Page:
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Given a rectangular cake with height `h`

and width `w`

, and two arrays of integers `horizontalCuts`

and `verticalCuts`

where `horizontalCuts[i]`

is the distance from the top of the rectangular cake to the `ith`

horizontal cut and similarly, `verticalCuts[j]`

is the distance from the left of the rectangular cake to the `jth`

vertical cut.

*Return the maximum area of a piece of cake after you cut at each horizontal and vertical position provided in the arrays **horizontalCuts** and **verticalCuts**. *…

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You are given an `m x n`

binary matrix `grid`

. An island is a group of `1`

's (representing land) connected **4-directionally** (horizontal or vertical.) You may assume all four edges of the grid are surrounded by water.

The **area** of an island is the number of cells with a value `1`

in the island.

Return *the maximum **area** of an island in *`grid`

. If there is no island, return `0`

.

**Example 1:**

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Evaluate the value of an arithmetic expression in Reverse Polish Notation.

Valid operators are `+`

, `-`

, `*`

, and `/`

. Each operand may be an integer or another expression.

**Note** that division between two integers should truncate toward zero.

It is guaranteed that the given RPN expression is always valid. That means the expression would always evaluate to a result, and there will not be any division by zero operation.

Input:tokens = ["2","1","+","3","*"]Output:9Explanation:((2 + 1) * 3) = 9Input:tokens = ["4","13","5","/","+"]Output…

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Given a list of strings `words`

and a string `pattern`

, return *a list of* `words[i]`

*that match* `pattern`

. You may return the answer in **any order**.

A word matches the pattern if there exists a permutation of letters `p`

so that after replacing every letter `x`

in the pattern with `p(x)`

, we get the desired word.

Recall that a permutation of letters is a bijection from letters to letters: every letter maps to another letter, and no two letters map to the same letter.

**Input:** words…

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Given the `root`

of a binary tree, return *the level order traversal of its nodes’ values*. (i.e., from left to right, level by level).

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Given an integer array `nums`

of size `n`

, return *the minimum number of moves required to make all array elements equal*.

In one move, you can increment or decrement an element of the array by `1`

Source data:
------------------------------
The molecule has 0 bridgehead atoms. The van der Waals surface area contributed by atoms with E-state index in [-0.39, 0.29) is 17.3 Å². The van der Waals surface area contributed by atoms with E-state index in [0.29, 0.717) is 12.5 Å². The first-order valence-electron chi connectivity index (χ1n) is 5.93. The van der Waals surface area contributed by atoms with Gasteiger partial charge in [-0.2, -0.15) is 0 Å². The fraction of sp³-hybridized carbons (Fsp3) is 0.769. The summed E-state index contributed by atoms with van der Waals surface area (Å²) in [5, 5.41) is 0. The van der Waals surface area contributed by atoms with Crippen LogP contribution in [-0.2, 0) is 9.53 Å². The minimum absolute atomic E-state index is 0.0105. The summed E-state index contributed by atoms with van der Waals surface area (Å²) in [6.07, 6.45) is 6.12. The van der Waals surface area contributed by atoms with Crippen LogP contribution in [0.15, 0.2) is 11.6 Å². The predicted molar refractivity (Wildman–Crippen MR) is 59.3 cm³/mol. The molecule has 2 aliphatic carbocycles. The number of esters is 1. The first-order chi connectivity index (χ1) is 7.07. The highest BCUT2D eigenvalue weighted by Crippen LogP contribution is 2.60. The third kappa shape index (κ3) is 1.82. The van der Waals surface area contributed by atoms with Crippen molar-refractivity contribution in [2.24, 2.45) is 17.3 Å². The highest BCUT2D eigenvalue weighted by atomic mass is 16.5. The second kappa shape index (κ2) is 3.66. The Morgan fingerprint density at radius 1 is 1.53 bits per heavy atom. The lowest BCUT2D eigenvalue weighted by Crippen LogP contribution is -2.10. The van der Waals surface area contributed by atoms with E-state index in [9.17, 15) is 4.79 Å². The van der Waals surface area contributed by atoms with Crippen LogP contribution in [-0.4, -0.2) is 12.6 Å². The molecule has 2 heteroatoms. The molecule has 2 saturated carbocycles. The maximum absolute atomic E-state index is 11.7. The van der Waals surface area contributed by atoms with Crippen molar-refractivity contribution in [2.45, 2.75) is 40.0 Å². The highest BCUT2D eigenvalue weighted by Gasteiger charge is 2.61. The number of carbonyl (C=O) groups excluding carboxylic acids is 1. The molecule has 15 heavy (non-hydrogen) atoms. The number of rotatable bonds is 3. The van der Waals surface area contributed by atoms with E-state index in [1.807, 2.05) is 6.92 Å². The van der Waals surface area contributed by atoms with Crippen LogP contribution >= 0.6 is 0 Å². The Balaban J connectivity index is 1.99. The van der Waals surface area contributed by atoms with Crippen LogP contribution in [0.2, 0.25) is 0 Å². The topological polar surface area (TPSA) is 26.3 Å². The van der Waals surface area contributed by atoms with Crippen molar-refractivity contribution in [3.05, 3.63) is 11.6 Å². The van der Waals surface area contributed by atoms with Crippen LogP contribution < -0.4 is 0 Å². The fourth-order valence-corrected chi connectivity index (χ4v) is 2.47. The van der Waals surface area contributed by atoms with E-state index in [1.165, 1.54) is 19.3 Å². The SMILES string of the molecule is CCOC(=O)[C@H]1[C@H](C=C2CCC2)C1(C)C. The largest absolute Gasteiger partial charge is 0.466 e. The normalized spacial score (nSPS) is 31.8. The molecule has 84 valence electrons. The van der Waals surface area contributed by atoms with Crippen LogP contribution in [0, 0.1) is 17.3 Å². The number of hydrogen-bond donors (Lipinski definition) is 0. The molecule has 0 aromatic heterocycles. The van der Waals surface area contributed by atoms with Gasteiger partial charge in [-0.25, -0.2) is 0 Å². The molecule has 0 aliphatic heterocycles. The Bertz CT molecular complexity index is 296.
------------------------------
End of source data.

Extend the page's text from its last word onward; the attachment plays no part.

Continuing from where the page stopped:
.

Input:nums = [1,2,3]Output:2Explanation:

Only two moves are needed (remember each move increments or decrements one element):

[1,2,3] => [2,2,3] => [2,2,2]Input:nums = [1,10,2,9]Output:16

`n == nums.length`

`1 <= nums.length <= 105`

`-109 <= nums[i] <= 109`

One brute force approach can…

If you are preparing for coding interviews, then check the amazing Swift Leetcode series on The Swift Nerd blog.

Given a list of words, each word consists of English lowercase letters.

Let’s say `word1`

is a predecessor of `word2`

if and only if we can add exactly one letter anywhere in `word1`

to make it equal to `word2`

. For example, `"abc"`

is a predecessor of `"abac"`

.

A *word chain *is a sequence of words `[word_1, word_2, ..., word_k]`

with `k >= 1`

, where `word_1`

is a predecessor of `word_2`

, `word_2`

is a predecessor of `word_3`

, and so on.

Return the…

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A **valid number** can be split up into these components (in order):

- A
**decimal number**or an**integer**. - (Optional) An
`'e'`

or`'E'`

, followed by an**integer**.

A **decimal number** can be split up into these components (in order):

- (Optional) A sign character (either
`'+'`

or`'-'`

). - One of the following formats:
- At least one digit, followed by a dot
`'.'`

. - At least one digit, followed by a dot
`'.'`

, followed by at least one digit. - A dot
`'.'`

, followed by at least one digit.

An…

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Given the `root`

of a binary tree, flatten the tree into a “linked list”:

- The “linked list” should use the same
`TreeNode`

class where the`right`

child pointer points to the next node in the list and the`left`

child pointer is always`null`

. - The “linked list” should be in the same order as a
**pre-order traversal**of the binary tree.

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You are given two lists of closed intervals, `firstList`

and `secondList`

, where `firstList[i] = [starti, endi]`

and `secondList[j] = [startj, endj]`

. Each list of intervals is pairwise **disjoint** and in **sorted order**.

Return *the intersection of these two interval lists*.

A **closed interval** `[a, b]`

(with `a < b`

) denotes the set of real numbers `x`

with `a <= x <= b`

.

The **intersection** of two closed intervals is a set of real numbers that are either empty or represented as a closed interval…

Senior iOS Engineer. Writer at https://theswiftnerd.com